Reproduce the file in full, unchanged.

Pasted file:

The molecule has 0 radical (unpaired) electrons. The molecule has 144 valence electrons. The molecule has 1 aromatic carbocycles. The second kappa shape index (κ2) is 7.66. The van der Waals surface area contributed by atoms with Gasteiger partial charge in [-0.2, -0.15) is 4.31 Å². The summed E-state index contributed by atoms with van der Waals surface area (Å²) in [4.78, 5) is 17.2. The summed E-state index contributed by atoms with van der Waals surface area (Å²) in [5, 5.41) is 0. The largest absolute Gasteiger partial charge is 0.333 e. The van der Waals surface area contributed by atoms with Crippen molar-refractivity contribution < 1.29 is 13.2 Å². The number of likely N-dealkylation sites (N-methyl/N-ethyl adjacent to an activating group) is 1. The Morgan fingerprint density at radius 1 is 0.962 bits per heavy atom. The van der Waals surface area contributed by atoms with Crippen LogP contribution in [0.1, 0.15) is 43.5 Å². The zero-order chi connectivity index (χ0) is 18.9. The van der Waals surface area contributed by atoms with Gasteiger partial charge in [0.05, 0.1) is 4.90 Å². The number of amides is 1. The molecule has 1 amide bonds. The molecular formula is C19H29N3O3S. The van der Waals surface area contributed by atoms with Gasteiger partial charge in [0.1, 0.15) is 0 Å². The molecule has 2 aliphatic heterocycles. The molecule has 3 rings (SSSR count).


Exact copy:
The molecule has 0 radical (unpaired) electrons. The molecule has 144 valence electrons. The molecule has 1 aromatic carbocycles. The second kappa shape index (κ2) is 7.66. The van der Waals surface area contributed by atoms with Gasteiger partial charge in [-0.2, -0.15) is 4.31 Å². The summed E-state index contributed by atoms with van der Waals surface area (Å²) in [4.78, 5) is 17.2. The summed E-state index contributed by atoms with van der Waals surface area (Å²) in [5, 5.41) is 0. The largest absolute Gasteiger partial charge is 0.333 e. The van der Waals surface area contributed by atoms with Crippen molar-refractivity contribution < 1.29 is 13.2 Å². The number of likely N-dealkylation sites (N-methyl/N-ethyl adjacent to an activating group) is 1. The Morgan fingerprint density at radius 1 is 0.962 bits per heavy atom. The van der Waals surface area contributed by atoms with Crippen LogP contribution in [0.1, 0.15) is 43.5 Å². The zero-order chi connectivity index (χ0) is 18.9. The van der Waals surface area contributed by atoms with Gasteiger partial charge in [0.05, 0.1) is 4.90 Å². The number of amides is 1. The molecule has 1 amide bonds. The molecular formula is C19H29N3O3S. The van der Waals surface area contributed by atoms with Gasteiger partial charge in [0.1, 0.15) is 0 Å². The molecule has 2 aliphatic heterocycles. The molecule has 3 rings (SSSR count).